If you are injured or suffer an illness caused by work conditions, you should begin the process of filing a workers’ compensation claim. Notify your employer about the situation as soon as possible. Then, proceed to filing a claim with the West Virginia Offices of the Insurance Commissioner. You have 6 months from the date of the accident causing your injury to file a claim, but the sooner this is done, the better.

Also, get medical treatment for your injury or illness as soon as possible. West Virginia law allows you to select your own doctor for treatment under workers’ compensation, at least for the first visit. Your doctor will help you recover from your injury or illness as well as be a fundamental part of the workers’ compensation process. He or she will evaluate whether you are unable to work and, if so, for how long. He or she will also monitor your healing progress and decide when you have reached maximum medical improvement and able to return to work.

You may have submitted your workers’ compensation claim and it was either denied or the award was an amount lower than expected. You have the right to file an appeal of this initial decision. The appeal has to be filed within 60 days of receiving the decision. It must be in writing. Send in a copy of the decision and a statement as to why you are in disagreement with it. Your employer and the claims administration must also receive copies of these documents.

Third Party Claims

An employer pays into the workers’ compensation insurance program and, because they provide this benefit to their employees, they are generally immune from negligence lawsuits. West Virginia, however, has the well established “deliberate intent” exception to this rule. A deliberate intent is found when there was an overt intention to cause harm to the worker. The more common conduct to substantiate a deliberate intent claim is that the totality of the circumstances shows an employer who had a callous disregard for the health or safety of the employees. A court will weigh different factors in its determination, including:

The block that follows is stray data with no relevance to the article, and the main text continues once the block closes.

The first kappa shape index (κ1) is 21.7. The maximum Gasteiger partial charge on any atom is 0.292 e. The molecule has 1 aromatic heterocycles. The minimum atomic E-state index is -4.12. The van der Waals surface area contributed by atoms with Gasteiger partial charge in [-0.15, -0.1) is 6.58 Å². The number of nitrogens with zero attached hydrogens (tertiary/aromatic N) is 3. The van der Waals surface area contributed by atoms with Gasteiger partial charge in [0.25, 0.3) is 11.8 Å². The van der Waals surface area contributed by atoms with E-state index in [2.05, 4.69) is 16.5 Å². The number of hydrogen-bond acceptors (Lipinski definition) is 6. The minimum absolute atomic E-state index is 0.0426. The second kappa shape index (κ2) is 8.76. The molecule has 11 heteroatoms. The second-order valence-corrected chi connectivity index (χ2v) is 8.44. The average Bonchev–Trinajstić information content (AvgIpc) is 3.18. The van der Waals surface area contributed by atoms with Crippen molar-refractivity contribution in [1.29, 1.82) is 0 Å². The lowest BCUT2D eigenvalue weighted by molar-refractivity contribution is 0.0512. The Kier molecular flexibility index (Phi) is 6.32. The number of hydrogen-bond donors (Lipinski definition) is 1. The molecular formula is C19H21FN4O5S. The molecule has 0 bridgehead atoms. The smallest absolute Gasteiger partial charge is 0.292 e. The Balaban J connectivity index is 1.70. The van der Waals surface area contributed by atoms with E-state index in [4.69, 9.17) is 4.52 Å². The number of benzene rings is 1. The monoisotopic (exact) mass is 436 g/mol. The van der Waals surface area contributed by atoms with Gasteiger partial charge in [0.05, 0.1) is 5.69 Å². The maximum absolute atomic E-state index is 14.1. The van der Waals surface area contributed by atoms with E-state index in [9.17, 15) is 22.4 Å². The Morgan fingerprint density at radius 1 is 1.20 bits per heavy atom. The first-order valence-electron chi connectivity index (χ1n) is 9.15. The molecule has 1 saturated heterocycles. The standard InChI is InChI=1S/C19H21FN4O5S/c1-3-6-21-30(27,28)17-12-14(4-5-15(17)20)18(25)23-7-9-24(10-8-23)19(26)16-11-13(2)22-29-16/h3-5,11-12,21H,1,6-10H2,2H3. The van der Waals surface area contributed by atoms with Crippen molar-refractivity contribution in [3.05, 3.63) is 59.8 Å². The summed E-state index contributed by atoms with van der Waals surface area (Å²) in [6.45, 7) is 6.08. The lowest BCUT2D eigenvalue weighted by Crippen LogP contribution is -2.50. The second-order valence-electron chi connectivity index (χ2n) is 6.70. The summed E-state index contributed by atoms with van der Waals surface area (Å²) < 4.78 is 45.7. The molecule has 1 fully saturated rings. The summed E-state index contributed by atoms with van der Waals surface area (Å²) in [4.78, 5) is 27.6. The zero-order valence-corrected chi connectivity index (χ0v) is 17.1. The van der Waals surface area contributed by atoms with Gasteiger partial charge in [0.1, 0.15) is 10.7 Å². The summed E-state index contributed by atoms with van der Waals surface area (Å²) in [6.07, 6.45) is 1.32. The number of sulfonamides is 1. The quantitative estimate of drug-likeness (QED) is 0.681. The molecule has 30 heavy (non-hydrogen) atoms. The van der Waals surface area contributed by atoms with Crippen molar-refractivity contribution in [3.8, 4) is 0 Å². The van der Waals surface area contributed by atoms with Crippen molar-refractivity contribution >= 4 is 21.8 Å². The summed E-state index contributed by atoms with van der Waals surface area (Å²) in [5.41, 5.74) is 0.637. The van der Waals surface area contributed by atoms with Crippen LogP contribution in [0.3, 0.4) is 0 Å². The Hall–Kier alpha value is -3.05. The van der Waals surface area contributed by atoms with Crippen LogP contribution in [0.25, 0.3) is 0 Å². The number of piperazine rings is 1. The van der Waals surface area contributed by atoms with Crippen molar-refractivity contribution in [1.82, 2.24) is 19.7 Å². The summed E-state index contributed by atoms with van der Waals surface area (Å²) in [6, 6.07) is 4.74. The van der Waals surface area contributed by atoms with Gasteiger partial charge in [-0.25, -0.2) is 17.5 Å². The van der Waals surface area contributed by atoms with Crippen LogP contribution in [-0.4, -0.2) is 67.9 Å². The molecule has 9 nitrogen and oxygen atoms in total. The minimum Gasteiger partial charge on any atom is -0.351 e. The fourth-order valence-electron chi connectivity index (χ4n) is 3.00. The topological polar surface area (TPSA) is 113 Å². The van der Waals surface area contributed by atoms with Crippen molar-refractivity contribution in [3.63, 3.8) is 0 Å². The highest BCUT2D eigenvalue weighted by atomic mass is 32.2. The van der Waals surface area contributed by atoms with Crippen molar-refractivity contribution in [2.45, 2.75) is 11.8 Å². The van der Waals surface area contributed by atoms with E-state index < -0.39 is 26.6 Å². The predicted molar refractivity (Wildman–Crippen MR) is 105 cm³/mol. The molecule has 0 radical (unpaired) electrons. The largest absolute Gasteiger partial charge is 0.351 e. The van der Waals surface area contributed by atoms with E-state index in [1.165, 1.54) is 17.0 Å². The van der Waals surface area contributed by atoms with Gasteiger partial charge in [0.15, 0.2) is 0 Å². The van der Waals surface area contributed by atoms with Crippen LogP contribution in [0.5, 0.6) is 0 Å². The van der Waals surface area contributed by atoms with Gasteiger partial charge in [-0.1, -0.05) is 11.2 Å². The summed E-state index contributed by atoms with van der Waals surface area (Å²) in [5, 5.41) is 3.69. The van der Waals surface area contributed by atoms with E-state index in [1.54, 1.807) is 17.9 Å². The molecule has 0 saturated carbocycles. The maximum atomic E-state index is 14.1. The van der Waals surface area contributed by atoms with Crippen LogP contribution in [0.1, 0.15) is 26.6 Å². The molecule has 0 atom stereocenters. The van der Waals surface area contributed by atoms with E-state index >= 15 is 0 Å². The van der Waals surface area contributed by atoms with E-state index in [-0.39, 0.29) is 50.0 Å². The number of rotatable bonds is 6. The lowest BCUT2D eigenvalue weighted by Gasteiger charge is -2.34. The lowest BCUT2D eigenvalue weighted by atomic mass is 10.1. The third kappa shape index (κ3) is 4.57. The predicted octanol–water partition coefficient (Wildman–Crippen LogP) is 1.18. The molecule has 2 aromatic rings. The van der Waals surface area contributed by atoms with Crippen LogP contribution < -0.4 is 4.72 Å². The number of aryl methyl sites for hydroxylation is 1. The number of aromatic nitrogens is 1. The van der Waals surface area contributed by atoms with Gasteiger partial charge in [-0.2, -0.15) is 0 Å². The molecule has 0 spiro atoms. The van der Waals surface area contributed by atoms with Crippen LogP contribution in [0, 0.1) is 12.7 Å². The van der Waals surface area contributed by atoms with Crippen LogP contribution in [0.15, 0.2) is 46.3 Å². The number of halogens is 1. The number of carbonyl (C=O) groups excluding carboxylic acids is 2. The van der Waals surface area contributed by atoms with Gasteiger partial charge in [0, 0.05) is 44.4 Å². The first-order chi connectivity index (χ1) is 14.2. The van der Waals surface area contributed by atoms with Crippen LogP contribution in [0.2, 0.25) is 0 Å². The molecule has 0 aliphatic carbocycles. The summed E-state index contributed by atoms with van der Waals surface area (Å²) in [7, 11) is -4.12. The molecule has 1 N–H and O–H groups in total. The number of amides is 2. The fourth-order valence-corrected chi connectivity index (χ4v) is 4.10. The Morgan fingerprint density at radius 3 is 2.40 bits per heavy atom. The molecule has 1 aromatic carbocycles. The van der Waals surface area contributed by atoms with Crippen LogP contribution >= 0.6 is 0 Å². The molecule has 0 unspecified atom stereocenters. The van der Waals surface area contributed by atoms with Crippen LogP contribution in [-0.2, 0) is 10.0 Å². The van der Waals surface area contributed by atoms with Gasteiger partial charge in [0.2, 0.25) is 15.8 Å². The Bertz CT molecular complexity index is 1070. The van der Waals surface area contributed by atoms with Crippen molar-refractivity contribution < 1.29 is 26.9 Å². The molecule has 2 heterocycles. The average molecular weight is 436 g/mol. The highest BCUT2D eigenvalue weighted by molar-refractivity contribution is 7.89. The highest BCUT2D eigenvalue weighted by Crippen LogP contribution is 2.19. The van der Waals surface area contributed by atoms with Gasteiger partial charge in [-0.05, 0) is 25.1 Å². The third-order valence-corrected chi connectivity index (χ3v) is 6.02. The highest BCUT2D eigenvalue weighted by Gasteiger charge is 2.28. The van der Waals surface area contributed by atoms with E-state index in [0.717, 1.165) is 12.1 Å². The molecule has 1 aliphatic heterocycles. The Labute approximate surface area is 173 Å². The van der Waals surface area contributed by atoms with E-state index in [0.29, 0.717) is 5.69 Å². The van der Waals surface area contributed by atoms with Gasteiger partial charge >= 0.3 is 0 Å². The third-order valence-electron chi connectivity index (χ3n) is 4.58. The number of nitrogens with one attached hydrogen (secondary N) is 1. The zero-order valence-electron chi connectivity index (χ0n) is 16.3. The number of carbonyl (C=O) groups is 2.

• Whether there was an unsafe working condition that had a high risk of causing serious injury or death;
  • Whether the employer knew of the risks associated with the condition;
  • Whether the unsafe condition violated the law or other well-established safety standard; and
  • Whether the employee suffered as a result of the unsafe condition.

Additionally, an employee may have cause to sue a negligent third party for causing his or her injuries. If someone other than an employer or coworker, is responsible for a work-related injury or illness, the employee may be able to bring a third party claim against them. Common parties involved in these types of claims include:

  • Subcontractors
  • Employees of subcontractors
  • Property owner or manager
  • Equipment manufacturer

Providing Sound Legal Counsel to those Injured on the Job

Being injured at work can be overwhelming. You may have sustained serious injuries, resulting in high medical expenses and lost wages for taking much needed time off. With bills piling up and no money coming in, it can be difficult on focusing on your health and physical recovery. At the West Virginia personal injury firm of Hewitt & Salvatore, we fight for you because you deserve us as the voice in your corner, pursuing all legal avenues of compensation so you can focus on getting better. Contact our office today.